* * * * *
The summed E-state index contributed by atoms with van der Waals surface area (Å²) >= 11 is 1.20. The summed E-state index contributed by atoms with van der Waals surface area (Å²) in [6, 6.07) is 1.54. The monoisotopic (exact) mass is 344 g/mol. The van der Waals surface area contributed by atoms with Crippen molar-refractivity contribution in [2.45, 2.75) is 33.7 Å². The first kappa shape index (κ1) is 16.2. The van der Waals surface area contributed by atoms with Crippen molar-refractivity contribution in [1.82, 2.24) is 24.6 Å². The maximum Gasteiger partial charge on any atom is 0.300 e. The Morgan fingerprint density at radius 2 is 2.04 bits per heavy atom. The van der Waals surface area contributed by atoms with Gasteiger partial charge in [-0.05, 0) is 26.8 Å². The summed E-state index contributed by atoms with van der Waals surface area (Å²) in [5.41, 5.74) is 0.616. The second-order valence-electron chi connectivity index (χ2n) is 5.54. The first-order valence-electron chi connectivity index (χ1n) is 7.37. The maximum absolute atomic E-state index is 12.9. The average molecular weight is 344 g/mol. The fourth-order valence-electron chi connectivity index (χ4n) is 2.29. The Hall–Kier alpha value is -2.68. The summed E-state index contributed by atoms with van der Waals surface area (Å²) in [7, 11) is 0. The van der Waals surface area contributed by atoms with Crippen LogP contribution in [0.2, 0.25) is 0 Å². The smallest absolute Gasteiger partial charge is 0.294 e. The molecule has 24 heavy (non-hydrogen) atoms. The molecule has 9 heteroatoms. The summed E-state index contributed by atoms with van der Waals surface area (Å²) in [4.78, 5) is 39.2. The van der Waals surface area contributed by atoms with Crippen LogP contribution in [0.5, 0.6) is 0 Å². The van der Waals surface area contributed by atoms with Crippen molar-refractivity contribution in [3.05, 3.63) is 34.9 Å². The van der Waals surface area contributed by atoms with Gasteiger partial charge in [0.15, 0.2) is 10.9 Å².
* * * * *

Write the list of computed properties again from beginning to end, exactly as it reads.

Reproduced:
The summed E-state index contributed by atoms with van der Waals surface area (Å²) >= 11 is 1.20. The summed E-state index contributed by atoms with van der Waals surface area (Å²) in [6, 6.07) is 1.54. The monoisotopic (exact) mass is 344 g/mol. The van der Waals surface area contributed by atoms with Crippen molar-refractivity contribution in [2.45, 2.75) is 33.7 Å². The first kappa shape index (κ1) is 16.2. The van der Waals surface area contributed by atoms with Crippen molar-refractivity contribution in [1.82, 2.24) is 24.6 Å². The maximum Gasteiger partial charge on any atom is 0.300 e. The Morgan fingerprint density at radius 2 is 2.04 bits per heavy atom. The van der Waals surface area contributed by atoms with Gasteiger partial charge in [-0.05, 0) is 26.8 Å². The summed E-state index contributed by atoms with van der Waals surface area (Å²) in [5.41, 5.74) is 0.616. The second-order valence-electron chi connectivity index (χ2n) is 5.54. The first-order valence-electron chi connectivity index (χ1n) is 7.37. The maximum absolute atomic E-state index is 12.9. The average molecular weight is 344 g/mol. The fourth-order valence-electron chi connectivity index (χ4n) is 2.29. The Hall–Kier alpha value is -2.68. The summed E-state index contributed by atoms with van der Waals surface area (Å²) in [7, 11) is 0. The van der Waals surface area contributed by atoms with Crippen LogP contribution in [0.2, 0.25) is 0 Å². The smallest absolute Gasteiger partial charge is 0.294 e. The molecule has 24 heavy (non-hydrogen) atoms. The molecule has 9 heteroatoms. The summed E-state index contributed by atoms with van der Waals surface area (Å²) in [4.78, 5) is 39.2. The van der Waals surface area contributed by atoms with Crippen LogP contribution in [0.5, 0.6) is 0 Å². The van der Waals surface area contributed by atoms with Crippen molar-refractivity contribution in [3.05, 3.63) is 34.9 Å². The van der Waals surface area contributed by atoms with Gasteiger partial charge in [0.15, 0.2) is 10.9 Å².